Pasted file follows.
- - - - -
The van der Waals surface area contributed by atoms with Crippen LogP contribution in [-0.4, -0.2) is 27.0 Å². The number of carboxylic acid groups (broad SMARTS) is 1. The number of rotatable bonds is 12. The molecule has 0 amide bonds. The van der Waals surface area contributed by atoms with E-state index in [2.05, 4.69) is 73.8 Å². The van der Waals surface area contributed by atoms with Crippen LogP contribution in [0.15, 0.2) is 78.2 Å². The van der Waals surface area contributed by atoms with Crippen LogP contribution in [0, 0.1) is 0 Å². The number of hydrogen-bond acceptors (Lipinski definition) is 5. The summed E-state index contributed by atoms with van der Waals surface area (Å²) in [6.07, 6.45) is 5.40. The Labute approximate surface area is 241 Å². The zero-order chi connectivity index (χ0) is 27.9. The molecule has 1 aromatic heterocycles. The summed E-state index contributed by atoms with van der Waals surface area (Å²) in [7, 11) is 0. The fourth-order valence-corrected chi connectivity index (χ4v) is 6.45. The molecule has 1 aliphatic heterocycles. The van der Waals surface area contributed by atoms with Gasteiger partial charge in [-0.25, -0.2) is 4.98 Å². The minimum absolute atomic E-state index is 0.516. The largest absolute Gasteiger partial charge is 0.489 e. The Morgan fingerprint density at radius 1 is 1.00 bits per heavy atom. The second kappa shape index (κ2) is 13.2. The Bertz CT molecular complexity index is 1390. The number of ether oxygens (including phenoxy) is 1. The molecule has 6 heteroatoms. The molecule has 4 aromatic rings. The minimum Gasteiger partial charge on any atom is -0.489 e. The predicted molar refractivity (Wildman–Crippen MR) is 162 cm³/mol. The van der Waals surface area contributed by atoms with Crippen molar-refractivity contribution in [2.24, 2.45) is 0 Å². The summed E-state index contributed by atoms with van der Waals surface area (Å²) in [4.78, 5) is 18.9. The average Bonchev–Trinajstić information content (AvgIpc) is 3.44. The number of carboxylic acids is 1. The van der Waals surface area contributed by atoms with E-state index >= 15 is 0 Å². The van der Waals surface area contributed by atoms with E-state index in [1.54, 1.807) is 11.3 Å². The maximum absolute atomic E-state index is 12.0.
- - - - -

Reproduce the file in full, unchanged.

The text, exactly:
The van der Waals surface area contributed by atoms with Crippen LogP contribution in [-0.4, -0.2) is 27.0 Å². The number of carboxylic acid groups (broad SMARTS) is 1. The number of rotatable bonds is 12. The molecule has 0 amide bonds. The van der Waals surface area contributed by atoms with E-state index in [2.05, 4.69) is 73.8 Å². The van der Waals surface area contributed by atoms with Crippen LogP contribution in [0.15, 0.2) is 78.2 Å². The van der Waals surface area contributed by atoms with Crippen LogP contribution in [0, 0.1) is 0 Å². The number of hydrogen-bond acceptors (Lipinski definition) is 5. The summed E-state index contributed by atoms with van der Waals surface area (Å²) in [6.07, 6.45) is 5.40. The Labute approximate surface area is 241 Å². The zero-order chi connectivity index (χ0) is 27.9. The molecule has 1 aromatic heterocycles. The summed E-state index contributed by atoms with van der Waals surface area (Å²) in [7, 11) is 0. The fourth-order valence-corrected chi connectivity index (χ4v) is 6.45. The molecule has 1 aliphatic heterocycles. The van der Waals surface area contributed by atoms with Gasteiger partial charge in [-0.25, -0.2) is 4.98 Å². The minimum absolute atomic E-state index is 0.516. The largest absolute Gasteiger partial charge is 0.489 e. The Morgan fingerprint density at radius 1 is 1.00 bits per heavy atom. The second kappa shape index (κ2) is 13.2. The Bertz CT molecular complexity index is 1390. The number of ether oxygens (including phenoxy) is 1. The molecule has 6 heteroatoms. The molecule has 4 aromatic rings. The minimum Gasteiger partial charge on any atom is -0.489 e. The predicted molar refractivity (Wildman–Crippen MR) is 162 cm³/mol. The van der Waals surface area contributed by atoms with Crippen molar-refractivity contribution in [2.24, 2.45) is 0 Å². The summed E-state index contributed by atoms with van der Waals surface area (Å²) in [4.78, 5) is 18.9. The average Bonchev–Trinajstić information content (AvgIpc) is 3.44. The number of carboxylic acids is 1. The van der Waals surface area contributed by atoms with E-state index >= 15 is 0 Å². The van der Waals surface area contributed by atoms with E-state index in [1.54, 1.807) is 11.3 Å². The maximum absolute atomic E-state index is 12.0.